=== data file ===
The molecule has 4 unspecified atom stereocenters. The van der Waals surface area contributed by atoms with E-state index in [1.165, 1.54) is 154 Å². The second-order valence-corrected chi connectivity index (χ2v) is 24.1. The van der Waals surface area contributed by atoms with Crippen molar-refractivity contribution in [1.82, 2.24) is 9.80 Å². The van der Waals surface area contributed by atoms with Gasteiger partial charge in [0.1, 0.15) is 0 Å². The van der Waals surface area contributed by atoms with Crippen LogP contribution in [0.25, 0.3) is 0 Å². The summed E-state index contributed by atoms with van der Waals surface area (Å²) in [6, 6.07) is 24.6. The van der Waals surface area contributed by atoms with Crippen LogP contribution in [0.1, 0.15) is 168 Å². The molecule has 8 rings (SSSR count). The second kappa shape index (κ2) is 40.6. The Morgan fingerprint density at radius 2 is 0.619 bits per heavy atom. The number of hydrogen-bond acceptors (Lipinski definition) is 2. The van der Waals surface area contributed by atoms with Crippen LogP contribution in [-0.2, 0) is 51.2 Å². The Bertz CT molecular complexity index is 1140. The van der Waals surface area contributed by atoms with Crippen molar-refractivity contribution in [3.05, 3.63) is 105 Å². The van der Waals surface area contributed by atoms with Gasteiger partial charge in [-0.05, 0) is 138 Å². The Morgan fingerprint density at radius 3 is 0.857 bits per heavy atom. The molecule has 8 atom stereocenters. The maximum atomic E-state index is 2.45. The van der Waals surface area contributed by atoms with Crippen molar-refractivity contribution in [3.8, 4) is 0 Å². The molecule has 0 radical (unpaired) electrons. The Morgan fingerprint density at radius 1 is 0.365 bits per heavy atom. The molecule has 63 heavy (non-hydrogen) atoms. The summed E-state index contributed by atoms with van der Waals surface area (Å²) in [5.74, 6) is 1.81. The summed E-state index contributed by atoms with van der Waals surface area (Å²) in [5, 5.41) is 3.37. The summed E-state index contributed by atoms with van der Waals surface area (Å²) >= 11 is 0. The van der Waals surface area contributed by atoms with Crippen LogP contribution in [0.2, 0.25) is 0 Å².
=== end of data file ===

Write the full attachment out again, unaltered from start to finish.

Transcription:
The molecule has 4 unspecified atom stereocenters. The van der Waals surface area contributed by atoms with E-state index in [1.165, 1.54) is 154 Å². The second-order valence-corrected chi connectivity index (χ2v) is 24.1. The van der Waals surface area contributed by atoms with Crippen molar-refractivity contribution in [1.82, 2.24) is 9.80 Å². The van der Waals surface area contributed by atoms with Gasteiger partial charge in [0.1, 0.15) is 0 Å². The van der Waals surface area contributed by atoms with Crippen LogP contribution in [0.25, 0.3) is 0 Å². The summed E-state index contributed by atoms with van der Waals surface area (Å²) in [6, 6.07) is 24.6. The van der Waals surface area contributed by atoms with Crippen LogP contribution in [0.1, 0.15) is 168 Å². The molecule has 8 rings (SSSR count). The second kappa shape index (κ2) is 40.6. The Morgan fingerprint density at radius 2 is 0.619 bits per heavy atom. The number of hydrogen-bond acceptors (Lipinski definition) is 2. The van der Waals surface area contributed by atoms with Crippen LogP contribution in [-0.2, 0) is 51.2 Å². The Bertz CT molecular complexity index is 1140. The van der Waals surface area contributed by atoms with Crippen molar-refractivity contribution in [3.05, 3.63) is 105 Å². The van der Waals surface area contributed by atoms with Gasteiger partial charge in [-0.05, 0) is 138 Å². The Morgan fingerprint density at radius 3 is 0.857 bits per heavy atom. The molecule has 8 atom stereocenters. The maximum atomic E-state index is 2.45. The van der Waals surface area contributed by atoms with Crippen molar-refractivity contribution in [3.8, 4) is 0 Å². The molecule has 0 radical (unpaired) electrons. The Morgan fingerprint density at radius 1 is 0.365 bits per heavy atom. The molecule has 63 heavy (non-hydrogen) atoms. The summed E-state index contributed by atoms with van der Waals surface area (Å²) in [5.74, 6) is 1.81. The summed E-state index contributed by atoms with van der Waals surface area (Å²) in [5, 5.41) is 3.37. The summed E-state index contributed by atoms with van der Waals surface area (Å²) >= 11 is 0. The van der Waals surface area contributed by atoms with Crippen LogP contribution in [0.2, 0.25) is 0 Å².